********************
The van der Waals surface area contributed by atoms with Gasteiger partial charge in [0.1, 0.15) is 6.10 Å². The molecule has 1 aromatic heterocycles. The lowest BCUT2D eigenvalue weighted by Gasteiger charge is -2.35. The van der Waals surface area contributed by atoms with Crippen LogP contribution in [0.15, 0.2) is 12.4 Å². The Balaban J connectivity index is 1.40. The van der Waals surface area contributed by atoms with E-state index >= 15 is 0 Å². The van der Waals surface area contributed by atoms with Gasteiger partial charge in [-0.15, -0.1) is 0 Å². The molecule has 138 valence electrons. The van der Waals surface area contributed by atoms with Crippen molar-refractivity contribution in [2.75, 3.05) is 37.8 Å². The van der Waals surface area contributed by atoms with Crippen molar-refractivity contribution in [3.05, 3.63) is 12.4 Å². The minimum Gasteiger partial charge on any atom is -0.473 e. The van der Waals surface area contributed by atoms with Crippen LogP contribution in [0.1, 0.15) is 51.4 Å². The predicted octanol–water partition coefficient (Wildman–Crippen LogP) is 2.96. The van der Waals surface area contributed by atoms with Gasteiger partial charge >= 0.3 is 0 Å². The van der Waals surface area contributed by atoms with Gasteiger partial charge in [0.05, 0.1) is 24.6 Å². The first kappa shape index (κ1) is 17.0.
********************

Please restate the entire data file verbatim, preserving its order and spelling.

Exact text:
The van der Waals surface area contributed by atoms with Gasteiger partial charge in [0.1, 0.15) is 6.10 Å². The molecule has 1 aromatic heterocycles. The lowest BCUT2D eigenvalue weighted by Gasteiger charge is -2.35. The van der Waals surface area contributed by atoms with Crippen LogP contribution in [0.15, 0.2) is 12.4 Å². The Balaban J connectivity index is 1.40. The van der Waals surface area contributed by atoms with E-state index >= 15 is 0 Å². The van der Waals surface area contributed by atoms with Gasteiger partial charge in [-0.15, -0.1) is 0 Å². The molecule has 138 valence electrons. The van der Waals surface area contributed by atoms with Crippen molar-refractivity contribution in [2.75, 3.05) is 37.8 Å². The van der Waals surface area contributed by atoms with Crippen molar-refractivity contribution in [3.05, 3.63) is 12.4 Å². The minimum Gasteiger partial charge on any atom is -0.473 e. The van der Waals surface area contributed by atoms with Crippen LogP contribution in [0.1, 0.15) is 51.4 Å². The predicted octanol–water partition coefficient (Wildman–Crippen LogP) is 2.96. The van der Waals surface area contributed by atoms with Gasteiger partial charge >= 0.3 is 0 Å². The van der Waals surface area contributed by atoms with Gasteiger partial charge in [0.05, 0.1) is 24.6 Å². The first kappa shape index (κ1) is 17.0.